Steve Byrne, chief executive of Travel Counsellors, the provider of bespoke leisure and corporate travel, discusses how flexible working can empower professionals to achieve their career and lifestyle goals.
Work Wise Week does an incredibly valuable job. With flexible working on the rise, businesses and individuals alike need to be aware of the enormous potential that adopting modern working practices can offer. In particular, it sheds light on a growing trend which has already had an impact not just on our business, but across the travel sector as a whole.
A recent report stated that the number of people working from home in the UK hit a record 1.5 million last year, up by 20 per cent since 2006. I suspect that is under stated given the number of people who also work from home on an ad hoc basis, but simply goes to show the scale of the labour market currently either running their own business, or flexing the traditional definition of employment.
We have seen that this model of home working applies itself particularly well to the travel sector. Even working from a bricks and mortar environment, many agents try to make themselves available for customers beyond the traditional hours of a retail shop or even that of a call centre. For us, working from home has been the foundation for many of our franchisees’ customer relationships and enables them to provide a better level of customer service and care.
There has also been an increasing trend for people setting up a shared office with other Travel Counsellors, away from their home environment. Fundamentally, whether on their own or in partnership, they work the hours to suit the needs of their business, family and customers. So, the bigger opportunity for those businesses that care about building relationships with customers and enabling people to have a better quality of life, is to encourage flexible working.
Just because someone is self-employed and has taken the bold step to back themselves as an entrepreneur does not mean they need to feel on their own, unsupported or undervalued. People come to us from a wide range of backgrounds for a huge number of reasons, and we need to ensure that we are able to provide them with the tools to do their jobs and achieve their life goals at the same time.
In particular, I recently chatted to a new Travel Counsellor who had joined us because she had recently had a baby and requested flexible working, wanting to leave work a little earlier than previously, to meet the needs of the family. Working from home was just a conduit to her real need which was to flex her hours. With belief in herself, and with no salary or fixed income, as a Travel Counsellor, she is now fully empowered to choose what hours she wants to work and have her own business.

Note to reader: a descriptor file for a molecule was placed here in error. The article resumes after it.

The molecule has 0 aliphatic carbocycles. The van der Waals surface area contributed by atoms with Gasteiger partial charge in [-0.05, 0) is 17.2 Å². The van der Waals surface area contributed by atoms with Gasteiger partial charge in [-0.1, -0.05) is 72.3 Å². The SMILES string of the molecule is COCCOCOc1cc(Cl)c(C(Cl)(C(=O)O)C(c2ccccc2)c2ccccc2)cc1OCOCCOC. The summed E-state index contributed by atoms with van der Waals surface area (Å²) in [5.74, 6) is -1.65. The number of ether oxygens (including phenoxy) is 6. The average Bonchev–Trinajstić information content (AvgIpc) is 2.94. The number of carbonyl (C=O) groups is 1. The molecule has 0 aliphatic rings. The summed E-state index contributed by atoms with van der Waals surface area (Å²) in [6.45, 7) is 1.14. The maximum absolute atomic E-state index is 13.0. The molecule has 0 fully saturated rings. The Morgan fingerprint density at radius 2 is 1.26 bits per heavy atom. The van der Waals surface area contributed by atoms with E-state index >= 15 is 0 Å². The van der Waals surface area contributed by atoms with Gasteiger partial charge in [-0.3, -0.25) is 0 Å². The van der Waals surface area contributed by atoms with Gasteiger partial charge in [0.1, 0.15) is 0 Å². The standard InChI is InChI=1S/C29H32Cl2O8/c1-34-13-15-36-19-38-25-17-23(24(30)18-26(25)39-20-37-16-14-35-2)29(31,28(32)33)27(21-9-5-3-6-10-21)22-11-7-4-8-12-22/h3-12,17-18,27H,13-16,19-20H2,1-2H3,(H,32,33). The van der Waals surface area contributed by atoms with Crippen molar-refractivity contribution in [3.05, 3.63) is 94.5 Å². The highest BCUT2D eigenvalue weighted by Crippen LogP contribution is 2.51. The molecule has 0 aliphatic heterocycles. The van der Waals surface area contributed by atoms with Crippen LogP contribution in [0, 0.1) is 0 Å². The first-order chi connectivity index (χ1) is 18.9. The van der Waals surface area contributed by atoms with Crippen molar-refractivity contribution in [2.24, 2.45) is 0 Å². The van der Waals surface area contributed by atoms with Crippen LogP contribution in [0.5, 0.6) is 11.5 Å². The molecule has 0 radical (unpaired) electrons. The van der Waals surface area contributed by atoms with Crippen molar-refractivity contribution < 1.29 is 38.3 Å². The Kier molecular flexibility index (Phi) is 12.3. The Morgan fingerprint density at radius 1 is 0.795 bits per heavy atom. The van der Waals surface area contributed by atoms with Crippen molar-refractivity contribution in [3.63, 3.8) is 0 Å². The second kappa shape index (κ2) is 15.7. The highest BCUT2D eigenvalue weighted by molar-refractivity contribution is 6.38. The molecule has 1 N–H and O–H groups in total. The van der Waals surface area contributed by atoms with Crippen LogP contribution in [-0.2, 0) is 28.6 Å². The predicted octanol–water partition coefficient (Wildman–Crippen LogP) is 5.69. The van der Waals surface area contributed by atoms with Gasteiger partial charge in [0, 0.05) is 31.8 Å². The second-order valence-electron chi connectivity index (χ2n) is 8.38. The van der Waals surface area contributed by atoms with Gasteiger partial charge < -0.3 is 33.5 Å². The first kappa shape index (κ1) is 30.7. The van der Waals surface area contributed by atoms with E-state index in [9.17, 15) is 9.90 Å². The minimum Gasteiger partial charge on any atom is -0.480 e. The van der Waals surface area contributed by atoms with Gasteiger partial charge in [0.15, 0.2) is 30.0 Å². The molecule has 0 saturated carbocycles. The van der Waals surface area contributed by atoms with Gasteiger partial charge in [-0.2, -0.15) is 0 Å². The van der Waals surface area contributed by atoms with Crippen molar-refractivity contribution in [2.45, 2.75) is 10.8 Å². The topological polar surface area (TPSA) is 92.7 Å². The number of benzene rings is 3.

Equality of opportunity regardless of gender, as well as the increasing focus on mental health and wellbeing, support an environment that should encourage flexible working down to an individual level. This doesn’t mean working less hours, indeed many self-employed entrepreneurs will be working incredibly hard to meet the needs of their customers by delivering personalised, tailored travel planning and advice to customers, driven by people (and technology). We in turn should enable personalised working arrangements that meet the needs of the people delivering the service. Their experience is just as important, if not more so and it is critical to the experience enjoyed by the end customer.
All businesses and people are imperfect, and we are no different, and we have some work still do in our support offices to be even better in this regard, but this is fundamental to the ability for businesses to drive growth. Disruptive, technology based businesses such as ours understand that our future is completely dependent on our ability to search, find, attract, retain and develop talent, and there will always be fierce competition for this across the globe.
Technology, talent & trust
The old mentality of offices being a place to check whether someone is in work and working is overtaken by those disruptive businesses that see offices as a space to encourage collaboration and sharing. Similarly, disruptive businesses use technology to empower customers and people to connect, being that face to face, over the phone or via digital channels and enable people to work flexibly, remotely and stay connected.
The competition for talent, which includes attracting and keeping the very best travel advisers, who are experts in their field, is not about whether you work from an office or home, or whether you are salaried or self-employed. It is and will be about to what degree you have a culture that enables and encourages you to be trusted. That includes the ability to flex your hours on a personal level and basis so you can have a career, respect your responsibilities to your colleagues and customers and be a decent parent and partner.
Fundamental to being able to physically be effective, though, is having access to the technology to enable you to work, connect and deliver regardless of the hours in the day and where you are in the world. So, an unerring commitment to do the right thing by the customer, genuine individual flexible working and a continuous investment in technology will go hand in hand in those disruptive travel businesses that truly value the benefit of the independent personal travel adviser and those that support them.
I promote flexible working for no other reason than it has been proven to provide people with the opportunity to achieve their career and business goals, while also allowing them to have a full and active family life and more should be done to promote this lifestyle more widely. Work Wise Week is a great start to this, and the awareness raised will hopefully allow many more people to work flexibly to achieve what is important to them.